On Dec 17th 1992 Gen Suwa discovered the first molar of a new hominid in Aramis, Ethiopia. Some more teeth and bone fragments were found between 1992-94 amounting to 45% of the total skeleton of a specimen nicknamed Ardi, alias of the species defined Ardipithecus ramidus. Curiously, the % of recovered skeleton is similar to what was found from Lucy (Australopithecus afarensis) only 74 km north of Ardi’s place.
Ardi is a female, 120 cm, 50 kg and dated to 4.4 mya. She is the most complete of the early hominids we have found so far, including some key bones: skull, teeth, pelvis, hands, arms, legs and feet. This has increased our knowledge on our earlier ancestors, especially with regards to their locomotion. “Ardi” means “ground floor” and “ramid” means “root” in the Afar language, suggesting that Ardi lived on the ground and was the root of the human family tree.
An area of just 9 km in the Middle Awash valley has produced bones from 35 specimens of Ar. ramidus and more than 6,000 fossils of a vast range of animals. The Middle Awash region is very well known for a few other sites with very important fossils found there, like Bodo (H. rhodesiensis), Herto (H. sapiens of 150 kya), Bouri-Hata (Au. garhi) and Daka (H. erectus).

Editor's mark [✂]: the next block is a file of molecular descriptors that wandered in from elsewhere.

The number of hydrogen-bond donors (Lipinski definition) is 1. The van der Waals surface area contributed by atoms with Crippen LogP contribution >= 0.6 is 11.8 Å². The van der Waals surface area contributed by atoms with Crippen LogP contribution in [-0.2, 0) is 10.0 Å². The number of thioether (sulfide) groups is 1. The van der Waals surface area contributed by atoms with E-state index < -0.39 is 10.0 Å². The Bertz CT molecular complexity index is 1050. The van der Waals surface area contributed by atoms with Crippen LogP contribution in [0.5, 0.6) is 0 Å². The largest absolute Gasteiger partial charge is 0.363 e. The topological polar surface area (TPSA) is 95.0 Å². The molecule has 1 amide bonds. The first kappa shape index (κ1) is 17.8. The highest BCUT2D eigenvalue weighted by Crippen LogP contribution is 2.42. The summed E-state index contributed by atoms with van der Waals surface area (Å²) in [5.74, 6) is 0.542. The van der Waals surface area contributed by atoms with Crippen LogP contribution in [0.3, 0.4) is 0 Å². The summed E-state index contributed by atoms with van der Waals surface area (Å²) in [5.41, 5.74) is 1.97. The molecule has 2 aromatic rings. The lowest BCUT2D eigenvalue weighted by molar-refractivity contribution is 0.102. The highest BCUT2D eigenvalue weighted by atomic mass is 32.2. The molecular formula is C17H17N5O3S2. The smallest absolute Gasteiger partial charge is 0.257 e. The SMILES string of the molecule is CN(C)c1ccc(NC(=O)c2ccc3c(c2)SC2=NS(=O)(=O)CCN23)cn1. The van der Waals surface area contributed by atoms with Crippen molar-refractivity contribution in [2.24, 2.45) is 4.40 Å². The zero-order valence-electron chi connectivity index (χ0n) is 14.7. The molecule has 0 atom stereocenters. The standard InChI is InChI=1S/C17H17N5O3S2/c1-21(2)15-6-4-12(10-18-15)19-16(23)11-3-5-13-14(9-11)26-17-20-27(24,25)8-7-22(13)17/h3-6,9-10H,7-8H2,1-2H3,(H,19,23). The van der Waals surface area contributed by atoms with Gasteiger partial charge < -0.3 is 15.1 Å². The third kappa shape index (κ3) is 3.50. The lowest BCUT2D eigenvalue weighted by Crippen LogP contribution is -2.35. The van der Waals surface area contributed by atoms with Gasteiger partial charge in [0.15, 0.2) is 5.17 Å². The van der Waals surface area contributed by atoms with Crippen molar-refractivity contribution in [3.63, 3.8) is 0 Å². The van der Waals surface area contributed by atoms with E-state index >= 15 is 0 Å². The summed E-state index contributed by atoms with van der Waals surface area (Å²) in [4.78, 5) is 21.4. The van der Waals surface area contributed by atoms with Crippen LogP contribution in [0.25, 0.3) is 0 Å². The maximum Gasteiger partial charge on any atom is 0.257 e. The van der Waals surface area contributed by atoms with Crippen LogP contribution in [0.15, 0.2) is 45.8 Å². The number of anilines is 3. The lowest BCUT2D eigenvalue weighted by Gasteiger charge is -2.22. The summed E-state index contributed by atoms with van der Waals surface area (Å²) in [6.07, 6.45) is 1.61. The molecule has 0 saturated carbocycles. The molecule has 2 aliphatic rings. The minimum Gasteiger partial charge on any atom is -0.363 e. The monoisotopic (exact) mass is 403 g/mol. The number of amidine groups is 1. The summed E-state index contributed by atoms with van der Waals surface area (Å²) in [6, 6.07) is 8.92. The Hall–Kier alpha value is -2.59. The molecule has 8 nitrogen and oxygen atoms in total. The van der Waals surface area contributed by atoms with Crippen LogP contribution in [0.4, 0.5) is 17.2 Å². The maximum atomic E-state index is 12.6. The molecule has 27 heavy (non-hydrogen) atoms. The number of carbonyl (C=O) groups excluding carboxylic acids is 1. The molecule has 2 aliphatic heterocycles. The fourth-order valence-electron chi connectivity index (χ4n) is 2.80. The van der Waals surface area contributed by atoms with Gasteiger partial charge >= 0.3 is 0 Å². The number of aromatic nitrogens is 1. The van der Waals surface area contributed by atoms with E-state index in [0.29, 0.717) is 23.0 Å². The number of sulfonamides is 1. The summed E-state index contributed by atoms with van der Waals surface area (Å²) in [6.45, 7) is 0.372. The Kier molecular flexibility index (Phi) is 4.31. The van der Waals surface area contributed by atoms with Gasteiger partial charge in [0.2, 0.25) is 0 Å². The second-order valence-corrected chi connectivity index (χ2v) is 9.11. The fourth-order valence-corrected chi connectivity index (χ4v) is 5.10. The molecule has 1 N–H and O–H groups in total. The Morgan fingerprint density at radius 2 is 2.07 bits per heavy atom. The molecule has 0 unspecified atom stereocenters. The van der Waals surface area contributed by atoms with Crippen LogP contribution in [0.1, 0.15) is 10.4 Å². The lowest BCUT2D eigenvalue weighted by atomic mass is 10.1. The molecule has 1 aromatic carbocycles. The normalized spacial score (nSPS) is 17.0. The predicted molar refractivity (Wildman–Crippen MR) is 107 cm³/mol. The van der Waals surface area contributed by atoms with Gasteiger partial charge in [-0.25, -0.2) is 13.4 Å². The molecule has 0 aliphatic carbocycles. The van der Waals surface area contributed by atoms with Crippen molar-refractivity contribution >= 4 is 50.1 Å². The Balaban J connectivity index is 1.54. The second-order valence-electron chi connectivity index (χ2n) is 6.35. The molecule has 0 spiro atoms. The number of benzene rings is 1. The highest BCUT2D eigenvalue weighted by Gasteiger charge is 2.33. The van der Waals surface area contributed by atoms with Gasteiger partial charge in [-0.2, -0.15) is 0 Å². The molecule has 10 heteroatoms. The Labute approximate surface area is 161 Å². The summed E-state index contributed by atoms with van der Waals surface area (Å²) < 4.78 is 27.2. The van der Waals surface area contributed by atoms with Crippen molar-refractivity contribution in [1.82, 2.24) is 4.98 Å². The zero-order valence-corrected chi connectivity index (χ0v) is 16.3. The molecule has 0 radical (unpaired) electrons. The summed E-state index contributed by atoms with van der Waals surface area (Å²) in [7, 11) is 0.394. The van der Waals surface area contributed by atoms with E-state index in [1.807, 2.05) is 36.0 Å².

Also there, an older species of Ardipithecus was found: Ar. kadabba, dated 5.2-5.8 Ma. and proposed to be ancestor of Ar. ramidus. However we have only a few teeth (similar to chimps in size, shape and canine-first premolar occlusion) and postcranial fragments (suggesting bipedal locomotion).
Ardi’s ileum shows clear bipedal characteristics, but the ischium, the pubis and the grasping big toe show that she was still a good tree climber and not a good runner. This is important as breaks some old theories about the bidepal locomotion, which used to consider that bidepalism was developed in the open spaces of the savanna. On the contrary, as Ardi could not run well she needed to stay inside the forest to find protection. Bipedalism was developed by early hominids inside the forests around 5 mya. Then when the savanna started to dominate the landscape c. 1 my later, the bidepalism became the predominant way of locomotion and the climbing features disappeared from the morphology of the hominids.
Most of Ardi’s bones were very fragmented and fragile. The cranium was discovered in 64 pieces. Its reconstruction was not physical but digital, by using microtomography techniques with more than 5,000 images. The following presentation highlights some key aspects of the morphology: